How less can be more in scheduling

Posted by Semestry

One of the challenging facets of curriculum design is offering students the widest range of choice possible, without creating impossible programmes.

While a healthy range of options is essential, there is a point at which the scope of choice tips from positive to negative – the paradox of choice. This states that while we might believe that being presented with multiple options makes it easier to choose one that makes us happy and increases our satisfaction, in fact, having an abundance of options requires more effort to make a decision and can leave us feeling unsatisfied with our choice. In scheduling, it can also lead to untenable combinations of resources for minimal student numbers. So where do you find the balance?

How much choice do our students want, anyway?

Having too many choices creates anxiety and leaves people less satisfied, says American psychologist Barry Schwartz in his 2004 bestseller The Paradox of Choice. He cites a Stanford University study, which asked volunteers to choose from a box of chocolates and gauged their satisfaction:

  • The unhappiest were those with no choice at all – all the chocolates were the same flavour.
  • Those who chose one chocolate from a range of 30 different flavours, also weren’t sure they’d made the right choice, and worried they were missing out on something better.
  • The happiest were those who chose one from a limited range of six flavours. They found the ‘sweet spot’ on the graph below.


“The Paradox of Choice – Why More Is Less”, Barry Schwartz, 2004.


Complexity breeds Complexity

Since 2020, we’ve all become too familiar with diagrams illustrating exponential growth. It’s easier nowadays to see and explain the detrimental impact of ‘unstructured choice’ in curriculum design. Exhaustive lists of elective modules simply lead to broken promises, clashes, fragmented timetables, strained schedules, poor deployment of resources, and ultimately to both staff and student dissatisfaction. How do curriculum designers find the sweet spot?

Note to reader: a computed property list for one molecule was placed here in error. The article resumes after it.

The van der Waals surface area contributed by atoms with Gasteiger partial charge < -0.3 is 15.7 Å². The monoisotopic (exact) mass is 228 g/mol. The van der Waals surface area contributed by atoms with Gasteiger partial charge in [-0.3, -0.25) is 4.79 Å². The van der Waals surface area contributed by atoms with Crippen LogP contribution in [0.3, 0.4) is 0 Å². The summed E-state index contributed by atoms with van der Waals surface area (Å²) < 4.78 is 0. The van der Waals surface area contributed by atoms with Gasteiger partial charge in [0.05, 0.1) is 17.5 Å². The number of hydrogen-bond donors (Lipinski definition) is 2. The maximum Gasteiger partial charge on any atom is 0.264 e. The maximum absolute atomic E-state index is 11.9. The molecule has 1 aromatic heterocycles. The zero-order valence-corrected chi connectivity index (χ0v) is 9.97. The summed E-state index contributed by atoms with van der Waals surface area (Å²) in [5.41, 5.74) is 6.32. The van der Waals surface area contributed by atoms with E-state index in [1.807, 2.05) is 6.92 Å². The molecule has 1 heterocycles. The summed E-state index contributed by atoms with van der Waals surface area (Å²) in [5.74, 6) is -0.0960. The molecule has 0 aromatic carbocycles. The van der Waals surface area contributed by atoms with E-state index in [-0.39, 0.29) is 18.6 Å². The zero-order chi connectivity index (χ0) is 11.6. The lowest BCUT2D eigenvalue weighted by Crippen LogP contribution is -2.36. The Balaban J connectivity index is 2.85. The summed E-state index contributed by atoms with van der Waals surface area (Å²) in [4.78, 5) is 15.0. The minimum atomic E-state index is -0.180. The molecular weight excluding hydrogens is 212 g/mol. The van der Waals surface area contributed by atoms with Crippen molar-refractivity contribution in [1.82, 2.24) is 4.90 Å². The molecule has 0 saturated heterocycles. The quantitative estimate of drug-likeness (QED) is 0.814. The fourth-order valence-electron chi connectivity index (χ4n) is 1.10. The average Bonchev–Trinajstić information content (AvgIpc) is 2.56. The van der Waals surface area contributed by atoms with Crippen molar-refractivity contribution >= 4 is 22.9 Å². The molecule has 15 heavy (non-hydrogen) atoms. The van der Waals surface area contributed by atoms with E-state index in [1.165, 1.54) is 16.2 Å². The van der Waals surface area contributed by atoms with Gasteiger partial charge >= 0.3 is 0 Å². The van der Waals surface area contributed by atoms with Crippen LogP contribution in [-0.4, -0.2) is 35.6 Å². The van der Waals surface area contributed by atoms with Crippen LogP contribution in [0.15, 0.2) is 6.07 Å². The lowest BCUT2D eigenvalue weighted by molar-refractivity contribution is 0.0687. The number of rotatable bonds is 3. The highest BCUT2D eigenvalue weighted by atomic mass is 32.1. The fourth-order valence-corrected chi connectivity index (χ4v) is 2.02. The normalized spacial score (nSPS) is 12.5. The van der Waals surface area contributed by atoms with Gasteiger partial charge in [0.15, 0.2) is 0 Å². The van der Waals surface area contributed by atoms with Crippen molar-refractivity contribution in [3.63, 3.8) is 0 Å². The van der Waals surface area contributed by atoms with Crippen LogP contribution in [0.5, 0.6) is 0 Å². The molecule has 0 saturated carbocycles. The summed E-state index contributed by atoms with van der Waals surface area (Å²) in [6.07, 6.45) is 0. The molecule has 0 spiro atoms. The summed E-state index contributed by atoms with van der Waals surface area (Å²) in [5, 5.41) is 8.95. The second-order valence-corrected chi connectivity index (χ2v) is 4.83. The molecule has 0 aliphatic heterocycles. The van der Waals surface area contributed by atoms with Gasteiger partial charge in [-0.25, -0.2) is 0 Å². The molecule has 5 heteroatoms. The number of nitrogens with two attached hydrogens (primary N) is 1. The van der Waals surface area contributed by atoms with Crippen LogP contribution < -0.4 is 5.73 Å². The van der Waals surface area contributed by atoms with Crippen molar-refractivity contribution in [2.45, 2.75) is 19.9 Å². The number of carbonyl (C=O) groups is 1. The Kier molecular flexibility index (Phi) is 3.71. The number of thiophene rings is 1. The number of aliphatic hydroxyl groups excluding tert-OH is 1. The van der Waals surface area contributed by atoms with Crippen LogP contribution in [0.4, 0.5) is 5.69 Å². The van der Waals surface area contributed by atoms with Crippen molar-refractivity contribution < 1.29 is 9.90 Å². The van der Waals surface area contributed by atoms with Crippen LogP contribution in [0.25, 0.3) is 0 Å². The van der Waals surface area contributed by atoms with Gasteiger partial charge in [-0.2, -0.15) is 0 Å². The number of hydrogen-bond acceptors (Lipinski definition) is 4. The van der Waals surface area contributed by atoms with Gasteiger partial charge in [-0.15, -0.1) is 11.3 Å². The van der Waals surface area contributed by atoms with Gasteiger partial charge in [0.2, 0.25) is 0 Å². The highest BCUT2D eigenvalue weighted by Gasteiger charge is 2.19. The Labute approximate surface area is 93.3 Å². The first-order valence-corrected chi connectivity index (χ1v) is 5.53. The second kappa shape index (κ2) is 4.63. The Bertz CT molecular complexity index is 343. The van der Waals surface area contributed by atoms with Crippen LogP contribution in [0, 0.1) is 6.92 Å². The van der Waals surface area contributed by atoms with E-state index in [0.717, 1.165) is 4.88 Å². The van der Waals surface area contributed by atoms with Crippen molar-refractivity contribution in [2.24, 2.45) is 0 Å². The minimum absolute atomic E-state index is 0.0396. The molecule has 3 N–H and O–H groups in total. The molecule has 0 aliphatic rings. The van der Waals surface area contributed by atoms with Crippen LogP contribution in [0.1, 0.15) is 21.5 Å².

The ‘1 from 6’ rule works quite well in mathematical terms, when applied to curriculum planning.

Here’s a simple example. Imagine your LLB Law, Year 2, has a list of 12 optional modules. Students are permitted to choose any two of them. That creates 66 possible module combinations. All of these must be kept clash-free in the timetable, just in case somebody chooses that combination. There aren’t enough hours in the week to accommodate it all. Without question, some modules will end up clashing, some choices will be denied, causing dissatisfaction.

However, if that list of 12 optional modules is reframed so that students are advised to pick ‘1 from the 6 in List A’ and ‘1 from the 6 modules in List B’… That creates only 36 possible module combinations. This is much easier to accommodate clash-free in the timetable. It also offers an element of hidden guidance by eliminating the unlikely/pedagogically inadvisable combinations. Students are more likely to have a clash-free timetable, first time. The timetable remains more stable.

In mathematics terms, the actual formula is:

Paradox-of-Choice-2 (1)

[the number of possible combinations where a student needs to choose r out of a total of n]




You offer an illusion of choice; much of what is promised in course handbooks cannot be delivered in practice. We can show you how to deliver those promises.

If you reframe your optional module choice, the timetabling team is more likely to deliver your promises. We can help you to model this.

No question that your job has got more difficult over time! We can help you to illustrate where the pinch points are, model alternative scenarios, and deliver a more efficient timetable.

RESULT: The right schedules, for everyone.



Anne Johnson has 25 years of experience in the Education Sector including management positions at leading UK universities and timetabling systems consultancy in the UK, Europe, and the Middle East.


LinkedIn Twitter